An easy way to train yourself to charge higher than you normally do is by charging 50% higher on what you’re tempted to ask for, or are currently working for, without any hesitation. For example, if your instinct is to charge $50 per article, then your 50% increase will make it $75. That is now your new average rate. This teaches you to charge based on what is fair, and what your work deserves, not by what you think a client is “willing” to pay.
And, don’t just raise your prices once. The cost of living keeps increasing. Make periodic price increases part of your long-term business plan. When you raise your prices, inform current clients 4-6 weeks in advance of your upcoming increase, and charge new clients the new price right off the bat.This way, your business is consistently growing in revenue and you don’t get comfortable settling for lower pay.
Maintain a Consistent Marketing Strategy
The reason a lot of freelance writers struggle with the feast or famine cycle is because they get lazy with their marketing, or don’t have a solid marketing strategy for their business.
The easiest way to combat this is by having and remaining consistent with a solid marketing strategy. This strategy can (and should) include a professional writer’s website, guest posting on popular sites in your niche, staying active on social media sites like Twitter and LinkedIn, and reaching out to cold prospects via calls or emails introducing yourself, your services, and how you can help them with their business. Marketing yourself independently also gives you the opportunity to match up with high quality clients that will pay top dollar for your services. You can research businesses and get some background on their reputation, funding, yearly revenue, company size, etc. This will give you an idea if a particular client may be a good fit for you, and if they can afford to pay your good rates.
Toss Social Anxiety Aside and Network in Person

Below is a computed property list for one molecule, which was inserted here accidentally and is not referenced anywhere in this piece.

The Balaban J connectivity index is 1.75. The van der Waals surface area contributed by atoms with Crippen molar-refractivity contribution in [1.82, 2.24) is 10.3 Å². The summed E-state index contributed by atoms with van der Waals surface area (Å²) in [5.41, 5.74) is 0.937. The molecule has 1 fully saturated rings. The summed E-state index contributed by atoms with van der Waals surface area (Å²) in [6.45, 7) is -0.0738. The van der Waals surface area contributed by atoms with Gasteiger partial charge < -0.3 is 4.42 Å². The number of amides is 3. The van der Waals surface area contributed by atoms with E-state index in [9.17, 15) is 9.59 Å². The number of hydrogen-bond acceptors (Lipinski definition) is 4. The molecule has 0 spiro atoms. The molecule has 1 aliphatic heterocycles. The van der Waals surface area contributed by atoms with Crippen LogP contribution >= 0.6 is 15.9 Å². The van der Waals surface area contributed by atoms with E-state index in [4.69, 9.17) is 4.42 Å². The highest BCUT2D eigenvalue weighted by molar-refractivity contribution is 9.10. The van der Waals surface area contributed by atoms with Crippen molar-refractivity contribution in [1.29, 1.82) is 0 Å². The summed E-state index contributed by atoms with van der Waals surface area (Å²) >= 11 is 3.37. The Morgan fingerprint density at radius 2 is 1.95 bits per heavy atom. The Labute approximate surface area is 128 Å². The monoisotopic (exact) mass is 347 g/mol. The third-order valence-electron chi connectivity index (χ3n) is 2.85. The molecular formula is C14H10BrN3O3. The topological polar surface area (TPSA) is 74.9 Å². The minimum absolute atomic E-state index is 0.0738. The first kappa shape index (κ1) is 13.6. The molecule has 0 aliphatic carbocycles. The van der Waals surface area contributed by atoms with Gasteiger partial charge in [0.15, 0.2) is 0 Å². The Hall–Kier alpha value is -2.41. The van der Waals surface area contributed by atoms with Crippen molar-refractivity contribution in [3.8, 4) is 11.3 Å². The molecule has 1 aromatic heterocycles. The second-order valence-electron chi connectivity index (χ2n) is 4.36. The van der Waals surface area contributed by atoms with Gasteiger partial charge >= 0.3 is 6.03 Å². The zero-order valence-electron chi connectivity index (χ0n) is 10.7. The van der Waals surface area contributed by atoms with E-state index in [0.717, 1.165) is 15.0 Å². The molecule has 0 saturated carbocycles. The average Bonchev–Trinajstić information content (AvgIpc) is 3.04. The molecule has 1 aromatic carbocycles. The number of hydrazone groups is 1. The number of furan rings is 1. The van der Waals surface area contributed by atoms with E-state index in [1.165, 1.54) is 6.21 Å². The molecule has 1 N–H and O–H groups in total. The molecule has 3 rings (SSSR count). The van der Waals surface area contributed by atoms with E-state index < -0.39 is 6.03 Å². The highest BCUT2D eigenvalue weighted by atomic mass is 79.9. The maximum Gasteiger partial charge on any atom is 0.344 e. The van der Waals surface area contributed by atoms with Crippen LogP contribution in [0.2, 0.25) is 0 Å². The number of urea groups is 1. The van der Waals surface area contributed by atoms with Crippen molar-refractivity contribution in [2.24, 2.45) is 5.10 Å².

Getting to know potential clients in person has proven monumental in scoring not only high-paying gigs but long-term retainer contracts! It also makes the on boarding process less intimidating for both the writer and the client, believe it or not. This is because face-to-face interaction is crucial in building relationships with others, even in business. At in-person networking events, you’re meeting people who are extremely serious about their businesses, and are looking to connect with those who can help them excel to the next level. In-person networking events are a gold mine for getting in touch with business owners who are willing to pay top dollar for your services.
By charging what’s fair to you and your needs, you’ll no longer feed into the “starving artist” stereotype. You’ll work with great clients who don’t nickel and dime you, provide premium quality work at premium rates, and enjoy the financial and emotional freedom of truly living life on your terms.
- Fair Pay…or Cruel and Unusual Punishment? By Rich Mintzer
- Effective Bidding Pays Off By Deborah Jeanne Sergeant
- “I want to charge a realistic amount for this freelance job. How much should that be?”
- Should I Charge an Hourly Rate, or a Flat Fee for This Project?
- Why I Don’t Post My Rates on My Website By Kathleen Krueger
- Sticking to Your Rate in a Market With Writers Willing to Work for Peanuts By Lindsay Pietroluongo
Haneef Davenport is a freelance content strategist who specializes in creating content for beauty and wellness brands and businesses. She’s previously worked with companies like Amazon and The Lip Bar, and is the founder of her own beauty and style blog with a reach of over 40,000 monthly views. You can find out more about her writing services at yourwritingheroine.com and check out her blog, rosegoldpearls.com. You can also connect with her on Facebook, and LinkedIn.
7.625 STRATEGIES IN EVERY BEST-SELLER - Revised and Expanded Edition
At this moment, thousands of would-be authors are slaving away on their keyboards, dreaming of literary success. But their efforts won’t count for much. Of all those manuscripts, trade book editors will sign up only a slim fraction.
And of those titles--ones that that editors paid thousands of dollars to contract, print and publicize--an unhealthy percentage never sell enough copies to earn back their advances. Two years later, most will be out of print!
Acquisition Editor Tam Mossman shares seven essentials every book needs to stay in print, and sell!
Read more here:
>>>Read More WritersWeekly Feature Articles<<<
I admire any writer who wants to tackle a blind character. But so many writers take up this challenge and FAIL. They research blindness by reading other fiction books, by observing their blind colleagues and acquaintances, and by tying on a blindfold and pretending to be blind themselves.
I understand the challenges your characters face, their triumphs, their hopes and their fears, because I've lived them. I work with people who have varying degrees of blindness every day, so I've seen every challenge, every situation you could imagine.
Let me share my knowledge to improve your writing. You can create blind characters that readers will fall in love with.